Maddy cuddles with Dad on her birthday.
Jason has been treated for cancer for nearly three and a half years now. Of course this news was overwhelming and shocking. At 32 years old, who could have imagined such information? He started with a colon resection surgery in July 2009, 4 days before Maddy’s fourth birthday, which led to his first six – month round of chemotherapy.  The following fall, a PET scan revealed the colon cancer had traveled to his lung, requiring a lung resection surgery and 6 more months of chemotherapy. We were exhausted at this point, yes, but we had life to attend to. After finding another small spot in his lung then, he received six weeks of radiation, and continues to receive treatments of a drug called Avastin, which is to prevent the growth of new blood vessels that feed a tumor.  Amazingly, my husband has had tremendous health otherwise, the most positive attitude, and a ridiculous sense of humor that has kept him and myself moving right along. Aside from certain chemo days, he has worked right through most of his treatments, even receiving a promotion to detective along the way! I mean, really, the man is my hero. He is an unbelievable father & partner in my life, even on our worst days, I love him more today than I did the day I married him. Something most people are blessed to not know is how much cancer can test a marriage. You may believe ‘the big C’ would bring you ever closer, and it will. But there are also times it tests your limits, hurts your heart, and throws you both off your equilibrium. 

A good friend of mine, a math teacher, has told me many times, “everything has a tendency to disorder.” And she is right. Ever notice your house cannot stay clean? Your car? As soon as you check off items on your to-do list, you realize you’ve forgotten a few? It takes work to keep yourself up as well!

I will be the very first person to tell you, “be sure to take care of yourself,” when you are in time of need especially since I have been there myself, but I’ve recently realized I don’t follow my own advice. I know moms are their very worst enemies when it comes to taking care of themselves. They just do for everyone else before themselves, so much until they are worn out entirely. Usually it’s moms that don’t get enough sleep at night, skip exercise routines, forget a doctor’s appointment, forgo a shower, a meal, or drop their own hobbies or interests all together for their children and families. I’ve heard many a conversation about forgetting to look in the mirror even before walking out the door!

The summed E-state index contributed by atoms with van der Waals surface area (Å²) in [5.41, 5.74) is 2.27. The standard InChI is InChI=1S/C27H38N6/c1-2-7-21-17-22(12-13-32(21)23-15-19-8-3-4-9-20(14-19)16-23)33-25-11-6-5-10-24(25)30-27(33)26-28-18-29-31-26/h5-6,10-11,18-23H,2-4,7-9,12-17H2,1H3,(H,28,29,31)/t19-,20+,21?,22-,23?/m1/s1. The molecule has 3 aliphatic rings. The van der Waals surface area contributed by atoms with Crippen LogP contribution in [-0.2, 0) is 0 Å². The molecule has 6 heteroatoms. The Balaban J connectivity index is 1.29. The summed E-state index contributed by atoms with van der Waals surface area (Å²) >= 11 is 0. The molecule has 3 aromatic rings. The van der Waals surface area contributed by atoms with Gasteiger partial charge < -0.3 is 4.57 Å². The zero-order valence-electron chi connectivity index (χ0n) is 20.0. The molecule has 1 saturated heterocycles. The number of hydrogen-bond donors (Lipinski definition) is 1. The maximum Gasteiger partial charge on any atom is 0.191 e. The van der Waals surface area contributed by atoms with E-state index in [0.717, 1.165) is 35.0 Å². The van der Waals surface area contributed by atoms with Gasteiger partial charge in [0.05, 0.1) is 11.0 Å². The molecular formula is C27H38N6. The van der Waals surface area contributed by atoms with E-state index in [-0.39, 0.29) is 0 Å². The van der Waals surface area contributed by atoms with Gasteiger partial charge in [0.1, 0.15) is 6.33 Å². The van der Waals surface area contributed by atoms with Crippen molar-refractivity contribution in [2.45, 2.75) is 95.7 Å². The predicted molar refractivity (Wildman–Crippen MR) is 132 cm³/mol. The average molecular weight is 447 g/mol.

There are many things in recent days that have made me realize that I am not taking care of me. I went to the dentist for my annual cleaning only to find out that my annual cleaning hadn’t occurred since before Jason’s diagnosis! I remember cancelling the appointment; I had no sick days left due to his chemotherapy and didn’t feel that I should take any off for myself! I simply never rescheduled. I didn’t even realize it had been so long, I just went about my business taking care of my family. There are times that I just don’t know how I do all that I do! And then I look around my house and see that everything has found itself in disorder and dig in again. Because we do what we have to for the ones we love. 

It has taken me a lot of time to realize a few things about my life and those things remain constants. I have to find time for myself, time to do the things I love, even if it is terribly difficult. Last year I joined a singing group and perform with them twice a year. I love the people and love the joy in singing and performing, even if I’m not the solo act. Also, every now & then, even if it isn’t a regular thing, I have got to have an occasional ladies night. My girls - I love ‘em, I laugh with ‘em, and I couldn’t live without ‘em. They know what I'm talking about and when I'm talking about it – my work girls, my PTO girls, and my college friend girls! Man, I have great friends! On top of all of that, my family – I have to get home now and again, for a good ol’ game of spoons with the fam! Isn’t it nice when you know that you can just go home, get centered, and play a game with your family? It is always good to go home. These things I must have to keep me sane, keep me, well, me. A healthy mommy is a happy mommy!

It's only up from here!